Sheppard watched my reaction, and was that jealously brimming in his eyes, as he stepped forward, and inserted an arm into hers, saying "Mi'lady, drinks await."
Now that's just wrong. I'd had the hots for Kate, well, she would always be second to Carter, but hey, you make do when you're billions of miles away from your girlfriend – okay, technically Carter and I never did go out, but –
Sighing, I slid off the horse, my legs buckling under me. "Ow, ow, ow," I whined, pulling on the horse's neck, trying to stand.
The horse did a lazy head turn my way.
"Oh, right, sorry," I said quickly, giving the animal a quick pat.
Limping, I followed them in the bar.
I've never been a drinker, but I'd had a few with Radek, Sheppard and Carson. Drinking was one of the stupidest pastimes ever invented, but, it was like any bad experience – you let enough time pass in between drinking, and you forgot why you vowed never to touch a glass of the stuff the next time.
Dex hauled these massive pints to the table, and with all the chaos and carrying on, how was a man supposed to think straight, and wasn't it still morning? Anyway, I took a sip. And then another, and wow, this was kind of good.
It was when I was on my second that I remembered something. "Shep-D'Artagnan," I corrected. "Isn't Louis going to get pissed at us for drinking on the job? I mean, it's probably boring in that carriage."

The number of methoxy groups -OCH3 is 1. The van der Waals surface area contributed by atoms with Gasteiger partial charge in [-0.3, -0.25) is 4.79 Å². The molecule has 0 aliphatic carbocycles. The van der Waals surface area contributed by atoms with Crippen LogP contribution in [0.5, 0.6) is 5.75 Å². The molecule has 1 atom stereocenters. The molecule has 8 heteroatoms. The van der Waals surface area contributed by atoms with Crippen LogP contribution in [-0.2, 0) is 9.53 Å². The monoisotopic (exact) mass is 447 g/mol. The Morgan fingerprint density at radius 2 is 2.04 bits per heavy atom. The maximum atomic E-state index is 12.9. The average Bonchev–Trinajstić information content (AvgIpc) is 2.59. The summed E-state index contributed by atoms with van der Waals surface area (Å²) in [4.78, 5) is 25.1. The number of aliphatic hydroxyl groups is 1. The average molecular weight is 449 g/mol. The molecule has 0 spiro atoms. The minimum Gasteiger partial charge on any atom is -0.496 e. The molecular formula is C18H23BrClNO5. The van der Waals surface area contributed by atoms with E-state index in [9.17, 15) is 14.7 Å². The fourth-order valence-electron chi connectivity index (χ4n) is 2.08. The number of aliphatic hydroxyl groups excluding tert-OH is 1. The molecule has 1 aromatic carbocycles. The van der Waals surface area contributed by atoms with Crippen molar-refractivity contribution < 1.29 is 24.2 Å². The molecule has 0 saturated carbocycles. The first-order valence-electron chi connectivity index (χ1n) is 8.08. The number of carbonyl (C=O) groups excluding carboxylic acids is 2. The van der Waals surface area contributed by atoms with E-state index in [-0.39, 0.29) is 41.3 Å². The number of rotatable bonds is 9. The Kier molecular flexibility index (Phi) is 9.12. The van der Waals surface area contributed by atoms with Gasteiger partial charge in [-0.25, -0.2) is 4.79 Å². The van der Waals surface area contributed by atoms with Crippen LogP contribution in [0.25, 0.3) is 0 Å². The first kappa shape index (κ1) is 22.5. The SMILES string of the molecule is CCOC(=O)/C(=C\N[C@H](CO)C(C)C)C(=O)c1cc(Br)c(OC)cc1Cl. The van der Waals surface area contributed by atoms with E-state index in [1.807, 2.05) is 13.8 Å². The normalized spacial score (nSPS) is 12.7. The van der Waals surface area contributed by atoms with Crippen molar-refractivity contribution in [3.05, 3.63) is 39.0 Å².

Kate started laughing, and the others were grinning. What was so funny? "What?" I snapped. I hated being the only one who didn't know the joke.
"The carriage only carried myself, Porthos," replied Kate, and was that a sultry look or what? "You knew that."
I did? No, I didn't! Christ, I was starting to even believe this dream. "We spent an entire morning, sitting on that disgusting, filthy animal, escorting a -" I struggled to calm down, " – glorified decoy?"
"You know, friend, one would begin to think that you're suffering some kind of mental collapse," said Sheppard. "Or maybe the problem isn't that you did drink earlier, but that you didn't drink -" he snorted.
Ha ha ha. "Cute," I replied.
He gave me another sideways glance, but stood up, "I've got to drain the Cardinal, be right back."
Drain the Cardinal? I shifted my eyes from him to the Lady Kate, and caught the angry look, before she quickly forced an amused grin. Hmmmm, and something is afoot, my dear Sherlock Sheppard.